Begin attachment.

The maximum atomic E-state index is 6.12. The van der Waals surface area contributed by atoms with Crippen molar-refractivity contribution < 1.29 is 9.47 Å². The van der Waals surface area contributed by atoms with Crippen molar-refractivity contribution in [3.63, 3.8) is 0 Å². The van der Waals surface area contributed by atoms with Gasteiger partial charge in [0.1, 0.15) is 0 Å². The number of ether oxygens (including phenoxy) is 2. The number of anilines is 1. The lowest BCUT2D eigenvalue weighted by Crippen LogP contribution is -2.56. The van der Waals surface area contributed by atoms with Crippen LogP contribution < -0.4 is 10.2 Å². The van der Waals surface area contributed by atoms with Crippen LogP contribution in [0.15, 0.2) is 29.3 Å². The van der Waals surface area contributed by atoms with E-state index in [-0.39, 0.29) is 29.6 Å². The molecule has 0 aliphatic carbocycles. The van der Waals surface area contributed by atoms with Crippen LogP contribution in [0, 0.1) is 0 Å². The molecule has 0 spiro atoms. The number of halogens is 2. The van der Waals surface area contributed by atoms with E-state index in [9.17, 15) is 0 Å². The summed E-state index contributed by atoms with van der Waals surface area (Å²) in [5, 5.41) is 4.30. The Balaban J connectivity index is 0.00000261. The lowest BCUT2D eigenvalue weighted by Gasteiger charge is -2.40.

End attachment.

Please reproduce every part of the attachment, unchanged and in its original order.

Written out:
The maximum atomic E-state index is 6.12. The van der Waals surface area contributed by atoms with Crippen molar-refractivity contribution < 1.29 is 9.47 Å². The van der Waals surface area contributed by atoms with Crippen molar-refractivity contribution in [3.63, 3.8) is 0 Å². The van der Waals surface area contributed by atoms with Gasteiger partial charge in [0.1, 0.15) is 0 Å². The number of ether oxygens (including phenoxy) is 2. The number of anilines is 1. The lowest BCUT2D eigenvalue weighted by Crippen LogP contribution is -2.56. The van der Waals surface area contributed by atoms with Crippen LogP contribution < -0.4 is 10.2 Å². The van der Waals surface area contributed by atoms with Crippen LogP contribution in [0.15, 0.2) is 29.3 Å². The van der Waals surface area contributed by atoms with E-state index in [-0.39, 0.29) is 29.6 Å². The molecule has 0 aliphatic carbocycles. The van der Waals surface area contributed by atoms with Crippen LogP contribution in [0, 0.1) is 0 Å². The molecule has 0 spiro atoms. The number of halogens is 2. The van der Waals surface area contributed by atoms with E-state index in [9.17, 15) is 0 Å². The summed E-state index contributed by atoms with van der Waals surface area (Å²) in [5, 5.41) is 4.30. The Balaban J connectivity index is 0.00000261. The lowest BCUT2D eigenvalue weighted by Gasteiger charge is -2.40.